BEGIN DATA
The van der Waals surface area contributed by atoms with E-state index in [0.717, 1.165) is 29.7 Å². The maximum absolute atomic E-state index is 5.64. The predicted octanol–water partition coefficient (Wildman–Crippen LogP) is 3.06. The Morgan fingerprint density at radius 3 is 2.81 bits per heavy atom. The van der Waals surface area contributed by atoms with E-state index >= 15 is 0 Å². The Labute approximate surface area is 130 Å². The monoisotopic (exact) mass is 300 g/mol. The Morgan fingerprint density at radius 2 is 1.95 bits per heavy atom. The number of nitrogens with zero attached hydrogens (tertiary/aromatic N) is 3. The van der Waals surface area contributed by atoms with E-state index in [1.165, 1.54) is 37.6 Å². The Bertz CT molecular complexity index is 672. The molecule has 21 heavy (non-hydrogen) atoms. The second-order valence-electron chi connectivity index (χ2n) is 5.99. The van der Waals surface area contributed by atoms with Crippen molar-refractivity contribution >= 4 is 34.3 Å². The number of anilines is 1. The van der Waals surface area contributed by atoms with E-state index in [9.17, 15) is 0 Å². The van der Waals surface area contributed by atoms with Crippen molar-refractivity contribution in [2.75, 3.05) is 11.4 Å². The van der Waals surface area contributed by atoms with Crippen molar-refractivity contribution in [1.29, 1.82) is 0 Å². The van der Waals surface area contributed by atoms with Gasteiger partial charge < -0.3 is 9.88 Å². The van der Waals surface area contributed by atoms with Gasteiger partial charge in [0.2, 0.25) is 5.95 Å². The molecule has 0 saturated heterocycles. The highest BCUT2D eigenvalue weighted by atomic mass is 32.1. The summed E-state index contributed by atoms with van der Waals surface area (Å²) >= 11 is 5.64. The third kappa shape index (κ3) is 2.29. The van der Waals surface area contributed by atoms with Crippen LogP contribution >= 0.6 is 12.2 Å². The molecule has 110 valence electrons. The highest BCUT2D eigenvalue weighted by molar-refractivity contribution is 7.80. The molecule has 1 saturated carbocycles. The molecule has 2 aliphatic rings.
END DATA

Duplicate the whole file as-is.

The van der Waals surface area contributed by atoms with E-state index in [0.717, 1.165) is 29.7 Å². The maximum absolute atomic E-state index is 5.64. The predicted octanol–water partition coefficient (Wildman–Crippen LogP) is 3.06. The Morgan fingerprint density at radius 3 is 2.81 bits per heavy atom. The van der Waals surface area contributed by atoms with E-state index >= 15 is 0 Å². The Labute approximate surface area is 130 Å². The monoisotopic (exact) mass is 300 g/mol. The Morgan fingerprint density at radius 2 is 1.95 bits per heavy atom. The number of nitrogens with zero attached hydrogens (tertiary/aromatic N) is 3. The van der Waals surface area contributed by atoms with E-state index in [1.165, 1.54) is 37.6 Å². The Bertz CT molecular complexity index is 672. The molecule has 21 heavy (non-hydrogen) atoms. The second-order valence-electron chi connectivity index (χ2n) is 5.99. The van der Waals surface area contributed by atoms with Crippen molar-refractivity contribution >= 4 is 34.3 Å². The number of anilines is 1. The van der Waals surface area contributed by atoms with E-state index in [9.17, 15) is 0 Å². The van der Waals surface area contributed by atoms with Crippen molar-refractivity contribution in [2.75, 3.05) is 11.4 Å². The van der Waals surface area contributed by atoms with Crippen molar-refractivity contribution in [1.29, 1.82) is 0 Å². The van der Waals surface area contributed by atoms with Gasteiger partial charge < -0.3 is 9.88 Å². The van der Waals surface area contributed by atoms with Gasteiger partial charge in [0.2, 0.25) is 5.95 Å². The molecule has 0 saturated heterocycles. The highest BCUT2D eigenvalue weighted by atomic mass is 32.1. The summed E-state index contributed by atoms with van der Waals surface area (Å²) >= 11 is 5.64. The third kappa shape index (κ3) is 2.29. The van der Waals surface area contributed by atoms with Crippen LogP contribution >= 0.6 is 12.2 Å². The molecule has 110 valence electrons. The highest BCUT2D eigenvalue weighted by molar-refractivity contribution is 7.80. The molecule has 1 saturated carbocycles. The molecule has 2 aliphatic rings.